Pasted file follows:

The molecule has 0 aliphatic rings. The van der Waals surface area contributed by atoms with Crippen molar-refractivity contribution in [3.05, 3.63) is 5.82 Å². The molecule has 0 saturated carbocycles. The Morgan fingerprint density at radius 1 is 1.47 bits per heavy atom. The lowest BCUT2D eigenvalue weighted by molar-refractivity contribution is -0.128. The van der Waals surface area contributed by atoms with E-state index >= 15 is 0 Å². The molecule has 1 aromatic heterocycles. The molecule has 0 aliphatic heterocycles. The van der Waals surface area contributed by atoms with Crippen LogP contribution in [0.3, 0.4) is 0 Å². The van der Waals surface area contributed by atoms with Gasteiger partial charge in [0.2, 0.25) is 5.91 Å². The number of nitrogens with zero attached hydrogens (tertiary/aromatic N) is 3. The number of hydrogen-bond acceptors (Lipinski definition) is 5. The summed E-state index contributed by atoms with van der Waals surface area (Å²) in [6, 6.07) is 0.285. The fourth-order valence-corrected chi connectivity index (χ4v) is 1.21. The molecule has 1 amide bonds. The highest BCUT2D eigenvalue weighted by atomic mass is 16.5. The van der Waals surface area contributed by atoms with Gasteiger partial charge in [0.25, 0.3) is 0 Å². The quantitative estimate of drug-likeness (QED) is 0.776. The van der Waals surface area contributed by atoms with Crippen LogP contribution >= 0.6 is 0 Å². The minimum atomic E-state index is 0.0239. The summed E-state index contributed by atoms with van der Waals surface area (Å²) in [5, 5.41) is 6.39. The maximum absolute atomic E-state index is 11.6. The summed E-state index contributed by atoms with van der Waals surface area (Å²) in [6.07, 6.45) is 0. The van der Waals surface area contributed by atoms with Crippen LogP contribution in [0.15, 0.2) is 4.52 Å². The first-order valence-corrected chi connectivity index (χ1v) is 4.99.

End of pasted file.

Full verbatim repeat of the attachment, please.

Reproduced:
The molecule has 0 aliphatic rings. The van der Waals surface area contributed by atoms with Crippen molar-refractivity contribution in [3.05, 3.63) is 5.82 Å². The molecule has 0 saturated carbocycles. The Morgan fingerprint density at radius 1 is 1.47 bits per heavy atom. The lowest BCUT2D eigenvalue weighted by molar-refractivity contribution is -0.128. The van der Waals surface area contributed by atoms with E-state index >= 15 is 0 Å². The molecule has 1 aromatic heterocycles. The molecule has 0 aliphatic heterocycles. The van der Waals surface area contributed by atoms with Crippen LogP contribution in [0.3, 0.4) is 0 Å². The van der Waals surface area contributed by atoms with Gasteiger partial charge in [0.2, 0.25) is 5.91 Å². The number of nitrogens with zero attached hydrogens (tertiary/aromatic N) is 3. The number of hydrogen-bond acceptors (Lipinski definition) is 5. The summed E-state index contributed by atoms with van der Waals surface area (Å²) in [6, 6.07) is 0.285. The fourth-order valence-corrected chi connectivity index (χ4v) is 1.21. The molecule has 1 amide bonds. The highest BCUT2D eigenvalue weighted by atomic mass is 16.5. The van der Waals surface area contributed by atoms with Gasteiger partial charge in [0.25, 0.3) is 0 Å². The quantitative estimate of drug-likeness (QED) is 0.776. The van der Waals surface area contributed by atoms with Crippen LogP contribution >= 0.6 is 0 Å². The minimum atomic E-state index is 0.0239. The summed E-state index contributed by atoms with van der Waals surface area (Å²) in [5, 5.41) is 6.39. The maximum absolute atomic E-state index is 11.6. The summed E-state index contributed by atoms with van der Waals surface area (Å²) in [6.07, 6.45) is 0. The van der Waals surface area contributed by atoms with Crippen LogP contribution in [0.15, 0.2) is 4.52 Å². The first-order valence-corrected chi connectivity index (χ1v) is 4.99.